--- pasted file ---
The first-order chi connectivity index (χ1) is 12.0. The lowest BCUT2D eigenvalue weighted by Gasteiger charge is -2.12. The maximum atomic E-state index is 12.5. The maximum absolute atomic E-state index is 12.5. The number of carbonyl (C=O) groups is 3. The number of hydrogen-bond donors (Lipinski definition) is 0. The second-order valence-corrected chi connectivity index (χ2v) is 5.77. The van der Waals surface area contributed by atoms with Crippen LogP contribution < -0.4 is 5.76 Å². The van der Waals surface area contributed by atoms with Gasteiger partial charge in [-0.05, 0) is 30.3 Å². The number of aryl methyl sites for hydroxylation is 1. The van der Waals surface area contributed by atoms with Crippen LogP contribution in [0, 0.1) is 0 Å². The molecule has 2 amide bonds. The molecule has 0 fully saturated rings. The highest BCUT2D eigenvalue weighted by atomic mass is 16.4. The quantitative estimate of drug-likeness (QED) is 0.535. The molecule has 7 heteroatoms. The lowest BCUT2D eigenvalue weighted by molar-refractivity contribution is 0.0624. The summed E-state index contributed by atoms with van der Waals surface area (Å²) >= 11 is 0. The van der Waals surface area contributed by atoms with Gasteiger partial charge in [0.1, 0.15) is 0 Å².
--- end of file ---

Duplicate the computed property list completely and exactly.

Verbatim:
The first-order chi connectivity index (χ1) is 12.0. The lowest BCUT2D eigenvalue weighted by Gasteiger charge is -2.12. The maximum atomic E-state index is 12.5. The maximum absolute atomic E-state index is 12.5. The number of carbonyl (C=O) groups is 3. The number of hydrogen-bond donors (Lipinski definition) is 0. The second-order valence-corrected chi connectivity index (χ2v) is 5.77. The van der Waals surface area contributed by atoms with Crippen LogP contribution < -0.4 is 5.76 Å². The van der Waals surface area contributed by atoms with Gasteiger partial charge in [-0.05, 0) is 30.3 Å². The number of aryl methyl sites for hydroxylation is 1. The van der Waals surface area contributed by atoms with Crippen LogP contribution in [0, 0.1) is 0 Å². The molecule has 2 amide bonds. The molecule has 0 fully saturated rings. The highest BCUT2D eigenvalue weighted by atomic mass is 16.4. The quantitative estimate of drug-likeness (QED) is 0.535. The molecule has 7 heteroatoms. The lowest BCUT2D eigenvalue weighted by molar-refractivity contribution is 0.0624. The summed E-state index contributed by atoms with van der Waals surface area (Å²) >= 11 is 0. The van der Waals surface area contributed by atoms with Gasteiger partial charge in [0.1, 0.15) is 0 Å².